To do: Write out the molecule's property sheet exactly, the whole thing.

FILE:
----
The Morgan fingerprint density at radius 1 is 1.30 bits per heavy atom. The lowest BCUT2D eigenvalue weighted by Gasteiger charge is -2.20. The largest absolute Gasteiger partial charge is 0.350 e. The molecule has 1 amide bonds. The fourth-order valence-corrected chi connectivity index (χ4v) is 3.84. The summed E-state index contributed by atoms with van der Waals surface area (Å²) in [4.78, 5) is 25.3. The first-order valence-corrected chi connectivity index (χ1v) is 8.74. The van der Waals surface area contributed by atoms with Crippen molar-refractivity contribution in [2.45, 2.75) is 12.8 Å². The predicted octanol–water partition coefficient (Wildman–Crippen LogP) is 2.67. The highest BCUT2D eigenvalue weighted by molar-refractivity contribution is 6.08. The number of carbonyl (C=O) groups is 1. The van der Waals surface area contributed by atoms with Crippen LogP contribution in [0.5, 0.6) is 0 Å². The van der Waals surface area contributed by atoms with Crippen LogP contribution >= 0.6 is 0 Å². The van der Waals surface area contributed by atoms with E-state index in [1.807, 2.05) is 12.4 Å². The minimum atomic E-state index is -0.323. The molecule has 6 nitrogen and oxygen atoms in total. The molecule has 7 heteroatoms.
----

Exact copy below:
The Morgan fingerprint density at radius 1 is 1.30 bits per heavy atom. The lowest BCUT2D eigenvalue weighted by Gasteiger charge is -2.20. The largest absolute Gasteiger partial charge is 0.350 e. The molecule has 1 amide bonds. The fourth-order valence-corrected chi connectivity index (χ4v) is 3.84. The summed E-state index contributed by atoms with van der Waals surface area (Å²) in [4.78, 5) is 25.3. The first-order valence-corrected chi connectivity index (χ1v) is 8.74. The van der Waals surface area contributed by atoms with Crippen molar-refractivity contribution in [2.45, 2.75) is 12.8 Å². The predicted octanol–water partition coefficient (Wildman–Crippen LogP) is 2.67. The highest BCUT2D eigenvalue weighted by molar-refractivity contribution is 6.08. The number of carbonyl (C=O) groups is 1. The van der Waals surface area contributed by atoms with Crippen LogP contribution in [0.5, 0.6) is 0 Å². The van der Waals surface area contributed by atoms with Crippen LogP contribution >= 0.6 is 0 Å². The van der Waals surface area contributed by atoms with E-state index in [1.807, 2.05) is 12.4 Å². The minimum atomic E-state index is -0.323. The molecule has 6 nitrogen and oxygen atoms in total. The molecule has 7 heteroatoms.